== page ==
En EspaŅol

Q. Who is Mr. Smarty Plants?

A: There are those who suspect Wildflower Center volunteers are the culpable and capable culprits. Yet, others think staff members play some, albeit small, role. You can torture us with your plant questions, but we will never reveal the Green Guru's secret identity.

Help us grow by giving to the Plant Database Fund or by becoming a member

Did you know you can access the Native Plant Information Network with your web-enabled smartphone?

Share

Ask Mr. Smarty Plants

Ask Mr. Smarty Plants is a free service provided by the staff and volunteers at the Lady Bird Johnson Wildflower Center.

Search Smarty Plants
    
 
See a list of all Smarty Plants questions
Can't find the answer in our existing FAQs, submit a question to Mr. Smarty Plants.
Need help with plant identification, visit the plant identification page.
 
rate this answer
Not Yet Rated

Saturday - October 27, 2012

From: Austin, TX
Region: Southwest
Topic: Seed and Plant Sources, Seeds and Seeding, Edible Plants, Poisonous Plants, Grasses or Grass-like, Trees
Title: Grasses for horses in Austin
Answered by: Barbara Medford

QUESTION:

Hello Mr. Smarty Plants We just bought 4.5 acres in Travis County off HWY 290. We have 3 horses we keep on it but there is very little grass in the pastures. What is the best type of grass to seed and what is the best time to seed? The soil is hard and rocky like all Central TX. Also we have quite a lot of sand burs in the yard is there anyway to get ride of them without using herbicides. Thanks for your time

ANSWER:

Mr. Smarty Plants has answered nearly 8000 questions over time, but not 8000 different questions. Since pasturing horses is far from a unique concern, we are going to link you to some previous questions from Smarty team members who know more about the subject than we do:

Grasses for horses from Hockley, TX

Trees that horses should not be around

Native grasses for horses in Manor TX. Paragraph from this answer:

According to the EPA, Schizachyrium scoparium (Little bluestem), Sorghastrum nutans (Indiangrass), Paspalum plicatulum (Brownseed paspale), Muhlenbergia capillaris (Gulf muhly), Panicum virgatum (Switchgrass) and probably Andropogon gerardii (Big bluestem).

In that same answer, you were referred to our National Supplier Directory, where you can get a list of native seed suppliers, plant nurseries and consultants for youg general area. All have contact information so you can call ahead and determine availability.They should be able to give you very good information on planting times, suitable soils, etc.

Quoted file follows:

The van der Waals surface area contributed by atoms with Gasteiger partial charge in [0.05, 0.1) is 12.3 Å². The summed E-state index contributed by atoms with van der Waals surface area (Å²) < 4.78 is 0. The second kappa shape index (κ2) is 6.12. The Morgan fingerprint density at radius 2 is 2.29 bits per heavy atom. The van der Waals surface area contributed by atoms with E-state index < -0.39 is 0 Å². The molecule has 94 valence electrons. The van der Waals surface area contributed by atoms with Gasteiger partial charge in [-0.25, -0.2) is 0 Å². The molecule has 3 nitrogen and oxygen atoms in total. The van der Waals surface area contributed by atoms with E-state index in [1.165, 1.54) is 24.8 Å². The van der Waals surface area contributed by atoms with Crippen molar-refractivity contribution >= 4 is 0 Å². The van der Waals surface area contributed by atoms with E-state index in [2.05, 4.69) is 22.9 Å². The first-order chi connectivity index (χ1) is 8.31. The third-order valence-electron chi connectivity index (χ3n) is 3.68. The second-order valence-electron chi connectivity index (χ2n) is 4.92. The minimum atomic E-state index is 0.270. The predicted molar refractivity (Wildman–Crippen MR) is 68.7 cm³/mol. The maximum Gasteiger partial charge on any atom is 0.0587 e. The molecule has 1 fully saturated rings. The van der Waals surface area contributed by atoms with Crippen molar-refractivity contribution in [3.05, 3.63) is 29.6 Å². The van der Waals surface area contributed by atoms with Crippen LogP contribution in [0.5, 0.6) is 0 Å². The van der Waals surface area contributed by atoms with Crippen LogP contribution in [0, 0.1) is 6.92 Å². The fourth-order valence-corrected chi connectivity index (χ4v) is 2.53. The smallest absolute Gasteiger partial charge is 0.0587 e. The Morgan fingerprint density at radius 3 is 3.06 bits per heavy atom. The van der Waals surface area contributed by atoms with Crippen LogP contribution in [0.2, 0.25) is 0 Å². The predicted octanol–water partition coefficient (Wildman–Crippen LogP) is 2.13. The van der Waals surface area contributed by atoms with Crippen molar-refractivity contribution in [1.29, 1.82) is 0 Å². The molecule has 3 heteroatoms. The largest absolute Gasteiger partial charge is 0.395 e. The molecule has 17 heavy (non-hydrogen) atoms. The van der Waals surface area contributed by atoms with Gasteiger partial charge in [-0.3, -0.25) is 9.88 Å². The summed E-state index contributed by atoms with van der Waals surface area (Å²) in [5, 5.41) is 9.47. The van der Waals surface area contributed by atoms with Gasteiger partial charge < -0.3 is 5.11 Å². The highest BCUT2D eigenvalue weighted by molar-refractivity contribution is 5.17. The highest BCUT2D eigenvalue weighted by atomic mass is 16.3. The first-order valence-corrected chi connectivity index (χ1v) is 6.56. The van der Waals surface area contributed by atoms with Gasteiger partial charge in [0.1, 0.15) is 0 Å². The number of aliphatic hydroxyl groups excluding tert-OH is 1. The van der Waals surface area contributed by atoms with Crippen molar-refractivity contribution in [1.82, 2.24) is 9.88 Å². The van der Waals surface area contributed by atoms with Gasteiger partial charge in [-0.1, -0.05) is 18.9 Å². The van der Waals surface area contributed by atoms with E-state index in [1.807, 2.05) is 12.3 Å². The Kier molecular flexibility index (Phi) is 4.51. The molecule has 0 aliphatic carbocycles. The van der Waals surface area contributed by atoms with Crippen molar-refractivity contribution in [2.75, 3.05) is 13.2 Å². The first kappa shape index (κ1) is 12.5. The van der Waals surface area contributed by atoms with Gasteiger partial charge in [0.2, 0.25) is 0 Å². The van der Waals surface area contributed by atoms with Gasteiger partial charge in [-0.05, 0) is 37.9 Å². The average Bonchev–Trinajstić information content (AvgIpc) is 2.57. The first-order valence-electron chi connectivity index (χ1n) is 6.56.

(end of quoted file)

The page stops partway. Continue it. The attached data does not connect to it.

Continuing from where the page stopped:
Follow each of those plant links to our webpage on that plant, where you can get propagation information.

We also recommend you read our How-To Article, Recreating a Prairie, which is what you are doing, basically.

 

More Edible Plants Questions

Problems with non-native tomatoes from Spokane WA
August 18, 2012 - I have 2 tomato plants in 1 whiskey barrel, they are in abundance with tomatoes. My problem is when the tomatoes start to ripen, half green & half light red within 1 day the tomatoes are really soft ...
view the full question and answer

What is a groundnut? from River Vale NJ
July 11, 2009 - I just read the book "Mayflower" which talks about the Massachusetts natives and, subsequently, the Pilgrims eating groundnuts; mentions the groundnuts going to seed in early summer. What are ...
view the full question and answer

Wild Edible Books for Pennsylvania
February 11, 2014 - I was hoping I could get some suggestions of one or more good books on wild edibles that I can find in Southwest PA. Any help will be greatly appreciated.
view the full question and answer

Will corn fall victim to allelopathy from hackberry in Clarkridge AR
March 30, 2013 - Will my corn be inhibited by a nearby hackberry and if so would it help to cut it down? I understand that sometimes the soil is full of the chemicals the tree produces.
view the full question and answer

Identification of a cucumber-like vine with fruit
November 16, 2011 - We found tiny, grape-size white melon-like fruit on a vine, with tomato-like/cucumber-like seeds. The leaves on the vine were similar to grape or cucumber leaves, but not spiny. They were behind our...
view the full question and answer

Smarty Plants's Facebook profile Support the Wildflower Center by Donating Online or Becoming a Member today.

Mr. Smarty Plants wants you to be his Facebook friend. Click the Facebook icon to add yourself to Mr. Smarty Plants list of friends.
E-NEWSLETTER | BECOME A MEMBER | DONATE NOW | MEDIA | SITEMAP | STAFF
© 2015 Lady Bird Johnson Wildflower Center